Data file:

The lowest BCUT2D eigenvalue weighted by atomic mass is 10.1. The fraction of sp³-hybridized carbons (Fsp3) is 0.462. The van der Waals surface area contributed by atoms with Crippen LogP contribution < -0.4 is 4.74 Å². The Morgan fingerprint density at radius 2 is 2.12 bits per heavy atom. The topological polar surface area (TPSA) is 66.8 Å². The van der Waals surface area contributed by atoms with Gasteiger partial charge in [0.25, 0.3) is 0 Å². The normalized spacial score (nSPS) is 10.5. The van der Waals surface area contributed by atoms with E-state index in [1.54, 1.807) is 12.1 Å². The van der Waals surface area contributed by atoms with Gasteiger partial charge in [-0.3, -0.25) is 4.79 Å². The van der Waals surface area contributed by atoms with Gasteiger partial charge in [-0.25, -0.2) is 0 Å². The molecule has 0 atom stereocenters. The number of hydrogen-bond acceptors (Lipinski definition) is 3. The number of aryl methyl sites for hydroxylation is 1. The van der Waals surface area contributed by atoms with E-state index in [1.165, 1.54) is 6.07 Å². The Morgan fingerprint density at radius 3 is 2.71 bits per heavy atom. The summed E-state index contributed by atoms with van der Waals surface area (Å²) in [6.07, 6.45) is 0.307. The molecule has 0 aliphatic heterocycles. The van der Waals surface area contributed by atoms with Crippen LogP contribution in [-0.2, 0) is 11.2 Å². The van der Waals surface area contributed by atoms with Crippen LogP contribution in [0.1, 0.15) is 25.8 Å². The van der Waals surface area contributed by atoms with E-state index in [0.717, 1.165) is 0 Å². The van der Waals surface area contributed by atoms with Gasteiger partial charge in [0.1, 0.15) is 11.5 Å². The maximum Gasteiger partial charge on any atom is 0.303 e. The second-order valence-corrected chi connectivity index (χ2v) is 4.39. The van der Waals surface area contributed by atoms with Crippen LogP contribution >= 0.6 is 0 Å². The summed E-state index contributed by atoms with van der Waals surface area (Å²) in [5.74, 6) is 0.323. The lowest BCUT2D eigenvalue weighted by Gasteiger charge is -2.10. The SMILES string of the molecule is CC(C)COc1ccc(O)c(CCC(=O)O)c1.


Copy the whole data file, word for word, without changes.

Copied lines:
The lowest BCUT2D eigenvalue weighted by atomic mass is 10.1. The fraction of sp³-hybridized carbons (Fsp3) is 0.462. The van der Waals surface area contributed by atoms with Crippen LogP contribution < -0.4 is 4.74 Å². The Morgan fingerprint density at radius 2 is 2.12 bits per heavy atom. The topological polar surface area (TPSA) is 66.8 Å². The van der Waals surface area contributed by atoms with Gasteiger partial charge in [0.25, 0.3) is 0 Å². The normalized spacial score (nSPS) is 10.5. The van der Waals surface area contributed by atoms with E-state index in [1.54, 1.807) is 12.1 Å². The van der Waals surface area contributed by atoms with Gasteiger partial charge in [-0.3, -0.25) is 4.79 Å². The van der Waals surface area contributed by atoms with Gasteiger partial charge in [-0.25, -0.2) is 0 Å². The molecule has 0 atom stereocenters. The number of hydrogen-bond acceptors (Lipinski definition) is 3. The number of aryl methyl sites for hydroxylation is 1. The van der Waals surface area contributed by atoms with E-state index in [1.165, 1.54) is 6.07 Å². The Morgan fingerprint density at radius 3 is 2.71 bits per heavy atom. The summed E-state index contributed by atoms with van der Waals surface area (Å²) in [6.07, 6.45) is 0.307. The molecule has 0 aliphatic heterocycles. The van der Waals surface area contributed by atoms with Crippen LogP contribution in [-0.2, 0) is 11.2 Å². The van der Waals surface area contributed by atoms with Crippen LogP contribution in [0.1, 0.15) is 25.8 Å². The van der Waals surface area contributed by atoms with E-state index in [0.717, 1.165) is 0 Å². The van der Waals surface area contributed by atoms with Gasteiger partial charge in [0.1, 0.15) is 11.5 Å². The maximum Gasteiger partial charge on any atom is 0.303 e. The second-order valence-corrected chi connectivity index (χ2v) is 4.39. The van der Waals surface area contributed by atoms with Crippen LogP contribution >= 0.6 is 0 Å². The summed E-state index contributed by atoms with van der Waals surface area (Å²) in [5.74, 6) is 0.323. The lowest BCUT2D eigenvalue weighted by Gasteiger charge is -2.10. The SMILES string of the molecule is CC(C)COc1ccc(O)c(CCC(=O)O)c1.